He isn't a one-hit wonder, but he isn't necessarily a miracle worker either. When Kelly took over the head job at Grand Valley State in 1991, the Lakers were already a powerhouse, having gone 11-1 and 10-2 in 1989 and 1990. Under Coach Kelly GVS didn't crack the 10-win plateau again until 2001, Kelly's 11th season as head coach. But in 2001, '02, and '03 his team went 13-1, 14-0 (Div. II Champs) and 14-1 (Div. II Champs). Clearly, the years at Grand Valley State were the formative years for Brian Kelly as a head coach. He learned a lot of lessons, honed his craft, and built his "system." Whereas Bob Davie and Charlie Weis had to learn all the hard lessons of head-coaching while on the job at Notre Dame, Brian Kelly had thirteen seasons at GVS to figure it out.
At Central Michigan, Coach Kelly took over a program that had won 2, 3, 4, and 3 games in the four seasons prior to his arrival. A really struggling program. Kelly turned the program around, but it wasn't overnight. The Chips went 4-7 in 2004, just one win better than 2003. They went 6-5 in 2005, two games better than '04. And in 2006 they were 9-4 and won the MAC (although Kelly did not coach the Motor City Bowl as he had moved on to the Cincy job). But look at the progression: 1-game better in year one, 2 more games better in year two than in year one, and 3 more games better in year three than in year two. That is dramatic, accelerating improvement.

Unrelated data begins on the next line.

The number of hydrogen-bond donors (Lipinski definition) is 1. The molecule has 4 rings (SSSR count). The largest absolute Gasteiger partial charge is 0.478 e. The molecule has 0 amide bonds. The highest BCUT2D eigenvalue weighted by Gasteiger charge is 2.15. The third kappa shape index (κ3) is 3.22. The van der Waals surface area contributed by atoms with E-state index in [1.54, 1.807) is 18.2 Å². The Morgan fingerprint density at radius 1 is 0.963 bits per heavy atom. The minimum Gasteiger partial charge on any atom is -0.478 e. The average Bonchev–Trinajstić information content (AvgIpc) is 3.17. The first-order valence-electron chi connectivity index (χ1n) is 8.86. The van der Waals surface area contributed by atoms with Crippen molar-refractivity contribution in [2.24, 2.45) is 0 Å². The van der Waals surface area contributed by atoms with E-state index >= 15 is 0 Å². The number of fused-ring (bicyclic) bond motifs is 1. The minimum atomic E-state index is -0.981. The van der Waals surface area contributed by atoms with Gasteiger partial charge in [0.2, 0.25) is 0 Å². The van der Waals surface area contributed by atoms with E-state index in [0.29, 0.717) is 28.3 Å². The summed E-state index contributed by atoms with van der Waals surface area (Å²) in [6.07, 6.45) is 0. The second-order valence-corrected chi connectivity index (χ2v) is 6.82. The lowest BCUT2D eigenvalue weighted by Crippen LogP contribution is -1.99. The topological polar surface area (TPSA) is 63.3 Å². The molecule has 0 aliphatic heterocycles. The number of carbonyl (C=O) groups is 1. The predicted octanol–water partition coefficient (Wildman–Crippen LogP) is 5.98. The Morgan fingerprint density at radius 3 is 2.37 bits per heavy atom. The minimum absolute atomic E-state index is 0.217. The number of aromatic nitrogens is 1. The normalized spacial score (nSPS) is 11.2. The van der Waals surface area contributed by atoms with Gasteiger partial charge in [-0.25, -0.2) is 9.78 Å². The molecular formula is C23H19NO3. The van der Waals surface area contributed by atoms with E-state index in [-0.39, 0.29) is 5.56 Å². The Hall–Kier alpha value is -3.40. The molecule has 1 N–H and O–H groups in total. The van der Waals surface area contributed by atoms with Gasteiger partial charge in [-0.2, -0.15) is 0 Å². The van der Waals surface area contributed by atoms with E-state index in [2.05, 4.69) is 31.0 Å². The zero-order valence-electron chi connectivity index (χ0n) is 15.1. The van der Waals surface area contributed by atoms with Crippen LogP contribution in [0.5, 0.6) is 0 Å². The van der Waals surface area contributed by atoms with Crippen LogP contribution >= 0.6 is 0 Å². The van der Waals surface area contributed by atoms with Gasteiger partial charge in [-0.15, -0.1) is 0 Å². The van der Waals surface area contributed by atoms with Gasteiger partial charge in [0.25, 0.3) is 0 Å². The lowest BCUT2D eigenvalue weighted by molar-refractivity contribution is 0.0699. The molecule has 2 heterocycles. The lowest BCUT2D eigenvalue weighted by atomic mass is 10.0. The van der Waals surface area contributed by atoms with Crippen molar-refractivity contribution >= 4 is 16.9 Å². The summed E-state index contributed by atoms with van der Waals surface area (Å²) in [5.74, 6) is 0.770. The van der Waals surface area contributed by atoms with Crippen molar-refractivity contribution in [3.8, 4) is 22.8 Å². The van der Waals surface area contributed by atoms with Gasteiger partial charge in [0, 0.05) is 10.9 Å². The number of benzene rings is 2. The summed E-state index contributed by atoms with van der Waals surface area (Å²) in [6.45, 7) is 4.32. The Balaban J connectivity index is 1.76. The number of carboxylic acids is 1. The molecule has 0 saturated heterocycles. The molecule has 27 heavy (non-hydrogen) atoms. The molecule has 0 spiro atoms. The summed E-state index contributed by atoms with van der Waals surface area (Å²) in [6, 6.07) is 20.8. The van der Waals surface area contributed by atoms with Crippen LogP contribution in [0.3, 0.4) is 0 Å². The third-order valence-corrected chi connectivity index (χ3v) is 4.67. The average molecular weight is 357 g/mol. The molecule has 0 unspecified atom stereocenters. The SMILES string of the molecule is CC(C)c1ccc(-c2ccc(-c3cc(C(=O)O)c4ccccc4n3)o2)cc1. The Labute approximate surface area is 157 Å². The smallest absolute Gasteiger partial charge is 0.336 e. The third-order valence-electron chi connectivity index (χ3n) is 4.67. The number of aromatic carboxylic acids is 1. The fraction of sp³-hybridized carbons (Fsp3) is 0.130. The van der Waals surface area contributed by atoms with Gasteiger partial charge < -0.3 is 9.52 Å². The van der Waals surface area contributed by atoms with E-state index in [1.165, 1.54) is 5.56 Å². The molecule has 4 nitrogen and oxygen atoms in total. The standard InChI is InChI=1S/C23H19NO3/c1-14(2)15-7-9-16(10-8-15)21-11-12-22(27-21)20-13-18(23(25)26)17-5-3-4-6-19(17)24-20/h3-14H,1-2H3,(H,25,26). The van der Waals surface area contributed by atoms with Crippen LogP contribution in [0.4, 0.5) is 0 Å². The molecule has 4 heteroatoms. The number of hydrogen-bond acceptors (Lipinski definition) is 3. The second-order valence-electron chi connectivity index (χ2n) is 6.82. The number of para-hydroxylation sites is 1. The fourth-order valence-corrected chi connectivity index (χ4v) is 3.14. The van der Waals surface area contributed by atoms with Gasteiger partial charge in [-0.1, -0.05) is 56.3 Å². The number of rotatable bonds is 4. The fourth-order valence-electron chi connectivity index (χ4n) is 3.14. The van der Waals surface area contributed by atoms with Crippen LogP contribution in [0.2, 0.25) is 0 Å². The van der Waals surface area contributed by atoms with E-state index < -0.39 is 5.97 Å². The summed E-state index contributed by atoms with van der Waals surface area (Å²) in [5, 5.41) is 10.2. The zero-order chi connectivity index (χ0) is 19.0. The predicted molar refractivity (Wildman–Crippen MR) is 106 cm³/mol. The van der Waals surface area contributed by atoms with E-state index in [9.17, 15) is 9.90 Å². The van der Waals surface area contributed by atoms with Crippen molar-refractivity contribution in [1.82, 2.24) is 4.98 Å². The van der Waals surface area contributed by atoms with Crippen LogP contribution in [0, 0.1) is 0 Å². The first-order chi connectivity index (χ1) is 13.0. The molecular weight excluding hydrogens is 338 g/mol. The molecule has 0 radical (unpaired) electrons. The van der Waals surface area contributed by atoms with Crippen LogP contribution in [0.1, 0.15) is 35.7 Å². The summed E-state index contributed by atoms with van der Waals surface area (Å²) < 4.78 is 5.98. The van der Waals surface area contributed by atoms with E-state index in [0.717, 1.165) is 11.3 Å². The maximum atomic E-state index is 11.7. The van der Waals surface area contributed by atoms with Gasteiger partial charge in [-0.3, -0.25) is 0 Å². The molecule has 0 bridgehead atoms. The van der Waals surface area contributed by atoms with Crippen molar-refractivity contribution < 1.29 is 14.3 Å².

Kelly took over an improving Cincinnati Bearcats team from Mark Dantonio, who left Cincy to take the job at Michigan State. The 'Cats were 7-5 in 2006. In Coach Kelly's first full year there (he had coached the 'Cats to a win the International Bowl to end the '06 season), Cincinnati went 10-3 with a win in the Papa John's Bowl. That's a 3-game improvement in year one. The Bearcats went 11-3 and 12-1 in 2008 and 2009, winning the Big East, playing in a BCS Bowl, and finishing the season ranked in the Top 20 both years.
Looking at Kelly's history on the brink of his first season at Our Lady's University, one has to wonder: Is the task he faces at Notre Dame more like his challenge at Central Michigan? Or is it closer to what he inherited at Cincinnati? The Chippewas had been a bad football team for a number of years when Kelly got there, and it took a couple of years to really turn it around. The Bearcats, on the other hand, were an improving team under Dantonio and Kelly just jumped on the accelerator and was able to elicit dramatic improvement in year one.
While I am leery of leading with my heart, I think Coach Kelly faces more of a Cincy situation at Notre Dame than a CMU situation. While the team clearly under-performed in the Weis era, Charlie did do a pretty good job as a recruiter. There is talent in the program, and it just needs to be developed and coached. For all his woes, Charlie Weis took a team that was 6-4 in 2004 under Ty Willingham and went 9-3 in 2005. Charlie was on pace to leave a tremendous legacy at Notre Dame until he was hammered in 2007 by the voids in the roster left him by Ty Willingham. That isn't going to happen to Kelly. The cupboard in not bare in the wake of Weis' departure.